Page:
The lack of a state-based dispute resolution process leaves consumers with little option but to pursue a car title loan lawsuit. Municipalities in the state of Texas are investigating ways in which they can regulate the plethora of car title loan and payday loan shops continuing to pop up in storefronts, in towns and cities all over the state.
Allegations are that providers of vehicle title loans prey on consumers desperate for an infusion of quick cash for emergencies by signing over the title of their vehicle in exchange for funds. The loans, more often than not come with a predatory interest rate far exceeding state and federal caps – rates that often keep escalating the longer a loan is in force. Consumers are often left, in the end with no vehicle and huge debts that leave them with more financial hardship than that which the car title loan was intended to help them escape in the first place.
According to the Abilene Reporter-News (04/12/17), the retired bishop of the Diocese of San Angelo has gone on record as citing the need for a moral obligation on the part of government and community leaders to oppose such predatory lending.
“Legislators need to view this oppressive situation through the lens of the millions who are caught in the net of economic helplessness,” Michael Pfeiffer has written. Bishop Pfeiffer has been calling for such oversight as far back as October, 2014.
The State Legislature in Texas is once again giving consideration to making state laws more robust for the payday loan and car title loan sector. However, municipalities aren’t waiting.
In a few days – on April 27 – the City Council of Abilene will debate whether, or not it would be prudent for the municipality to regulate vehicle title loan and payday loan vendors. Other cities in the State, such as Waco and San Angelo, have already done so, with 40 more across the State considering similar action.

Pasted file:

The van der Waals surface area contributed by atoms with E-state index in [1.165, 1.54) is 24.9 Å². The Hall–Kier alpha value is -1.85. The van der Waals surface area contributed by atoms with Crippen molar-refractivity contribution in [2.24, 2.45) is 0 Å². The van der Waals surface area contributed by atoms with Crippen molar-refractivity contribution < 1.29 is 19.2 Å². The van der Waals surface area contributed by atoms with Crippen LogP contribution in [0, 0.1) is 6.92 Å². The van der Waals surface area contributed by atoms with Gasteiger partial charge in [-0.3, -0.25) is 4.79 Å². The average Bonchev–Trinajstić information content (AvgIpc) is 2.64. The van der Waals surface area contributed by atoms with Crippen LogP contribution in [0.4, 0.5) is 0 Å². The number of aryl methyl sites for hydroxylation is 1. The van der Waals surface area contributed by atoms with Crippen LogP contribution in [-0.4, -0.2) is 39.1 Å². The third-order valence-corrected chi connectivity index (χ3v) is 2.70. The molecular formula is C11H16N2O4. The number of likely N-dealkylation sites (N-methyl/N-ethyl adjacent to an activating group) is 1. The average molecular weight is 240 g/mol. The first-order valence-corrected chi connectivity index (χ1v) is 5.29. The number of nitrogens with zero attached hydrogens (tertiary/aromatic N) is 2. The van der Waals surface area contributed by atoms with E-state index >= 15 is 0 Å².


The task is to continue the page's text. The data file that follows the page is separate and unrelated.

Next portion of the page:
The predatory lending practices of such enterprises is well-documented – thus it comes as no surprise when Abilene City Manager Robert Hanna is quoted as saying a $500 loan could cost a consumer, in the end about $4,000. Such is the character and bastion of a payday loan, but a car title loan is not dissimilar.
Opponents to increased regulation have launched court challenges, and cite the belief that consumers know what they’re getting into fully and completely.
But do they?
One proprietor of vehicle title loans in California provides the capacity to apply for a car title loan online, as well as giving examples of the typical loan available for a certain make, model, year and trim of the vehicle being offered. Consumers are told loans can be processed in just a few hours and in some cases within 30 minutes.
However, there is little concrete information beyond platitudes. Details are few – even in the online FAQ section. The typical cost of a loan is never mentioned, beyond a statement in what appears to be a sponsored blog by a company rep that their rates are amongst the most competitive in the industry. However, no example is given, nor is there a specific industry identified. Thus we are left to assume that the industry referenced is the car title loan and payday loan industries, which are already known for predatory interest rates that are far higher than traditional forms of financing.
READ MORE CAR TITLE LOAN LEGAL NEWS
Whitaker had gone to a car title loan vendor for a $2,000 loan, pledging her son Devon’s 2002 Ford F-150 as collateral for the loan. No one asked, or even verified that either one of them could pay the loan back. Devon was unemployed, while Gloria was 66 years of age.
In the end, Whitaker was able to repay the loan in spite of an interest rate of 121.545 percent per annum. When Whitaker went to repay the loan in full, the title of her son’s truck was never offered. Instead, savvy employees talked her into another $2,000 loan.